"I didn’t know the birds had hollow bones and weighed so little,” sophomore Elizabeth Griffey said.
Four raptors visited Northwestern High School today – the bird kind of raptors.
Volunteers from Tamarack Wildlife Rehabilitation and Education Center brought a red-tailed hawk, a barred owl and two eastern screech owls to Dominic Corsini’s science classroom.
More than 60 students watched in awe as the striking raptors were removed from their cloaked cages.
Students learned about the natural history of the birds, human impacts, climate change and raptor and human relationships.
Students also learned about the wildlife refuge, which rehabilitates injured or unhealthy birds so they can be released back into the wild.
Many of the birds at the refuge have injuries from being hit by cars.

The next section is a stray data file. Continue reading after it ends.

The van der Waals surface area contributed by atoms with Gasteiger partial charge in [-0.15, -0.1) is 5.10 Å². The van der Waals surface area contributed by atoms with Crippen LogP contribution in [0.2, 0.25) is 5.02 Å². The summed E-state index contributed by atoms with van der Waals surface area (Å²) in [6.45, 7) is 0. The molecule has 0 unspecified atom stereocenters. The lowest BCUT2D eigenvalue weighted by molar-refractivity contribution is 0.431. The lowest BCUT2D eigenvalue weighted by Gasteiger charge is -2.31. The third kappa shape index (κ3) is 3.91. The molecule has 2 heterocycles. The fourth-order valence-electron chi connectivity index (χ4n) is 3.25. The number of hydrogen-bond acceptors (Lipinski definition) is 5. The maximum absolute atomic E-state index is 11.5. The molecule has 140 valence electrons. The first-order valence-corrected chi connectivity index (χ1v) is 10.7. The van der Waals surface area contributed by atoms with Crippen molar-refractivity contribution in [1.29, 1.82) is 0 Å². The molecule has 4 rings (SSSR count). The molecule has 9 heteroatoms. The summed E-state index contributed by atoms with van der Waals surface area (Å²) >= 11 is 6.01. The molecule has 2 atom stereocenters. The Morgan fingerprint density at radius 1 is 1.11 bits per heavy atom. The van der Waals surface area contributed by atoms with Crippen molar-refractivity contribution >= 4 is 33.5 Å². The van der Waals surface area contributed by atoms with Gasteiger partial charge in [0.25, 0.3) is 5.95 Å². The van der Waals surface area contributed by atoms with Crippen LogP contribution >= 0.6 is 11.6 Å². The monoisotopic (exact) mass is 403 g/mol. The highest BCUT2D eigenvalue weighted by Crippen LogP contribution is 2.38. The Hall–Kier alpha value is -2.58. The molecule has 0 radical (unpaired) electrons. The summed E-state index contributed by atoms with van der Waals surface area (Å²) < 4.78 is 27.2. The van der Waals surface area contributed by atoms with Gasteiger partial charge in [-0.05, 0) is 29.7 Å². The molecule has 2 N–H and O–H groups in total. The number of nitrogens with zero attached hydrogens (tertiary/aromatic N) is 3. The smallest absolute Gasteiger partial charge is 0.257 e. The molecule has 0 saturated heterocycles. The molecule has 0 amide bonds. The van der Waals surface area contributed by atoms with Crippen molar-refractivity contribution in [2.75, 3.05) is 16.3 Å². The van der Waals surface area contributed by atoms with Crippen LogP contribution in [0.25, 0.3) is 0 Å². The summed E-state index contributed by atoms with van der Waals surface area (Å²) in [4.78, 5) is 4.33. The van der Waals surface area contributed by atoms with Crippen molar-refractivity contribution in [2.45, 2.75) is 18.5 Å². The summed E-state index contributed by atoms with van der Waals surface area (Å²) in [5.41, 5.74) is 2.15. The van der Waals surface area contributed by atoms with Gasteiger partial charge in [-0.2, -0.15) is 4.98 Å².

“These birds often don’t have any predators. They think they are the top of the food chain – so they are fearless,” Tamarack volunteer Terrie Swanson said. “Keep that in mind as you’re driving, and give them time and room to safely leave the area.”
Volunteers from the refuge have been coming to speak to high school science classes at Northwestern for the last four years.
Swanson said the program helps educate people on things they can do to help keep the raptor population – including several species of owls and eagles – prevalent in the region.
“It makes them aware that our actions do affect wildlife,” Swanson said. “And that animals serve and important part of our ecology.”
Earlier this week Pennsylvania Game Commission Land Management Group Supervisor Shayne Hoachlander spoke to students in Corsini’s AP Environmental Science class.
“It’s nice for students to hear about the things we learn in class from somebody else, someone out in the field,” Corsini said. “It makes it real for the students.”
Check out more photos from the speakers’ visits to Northwestern here: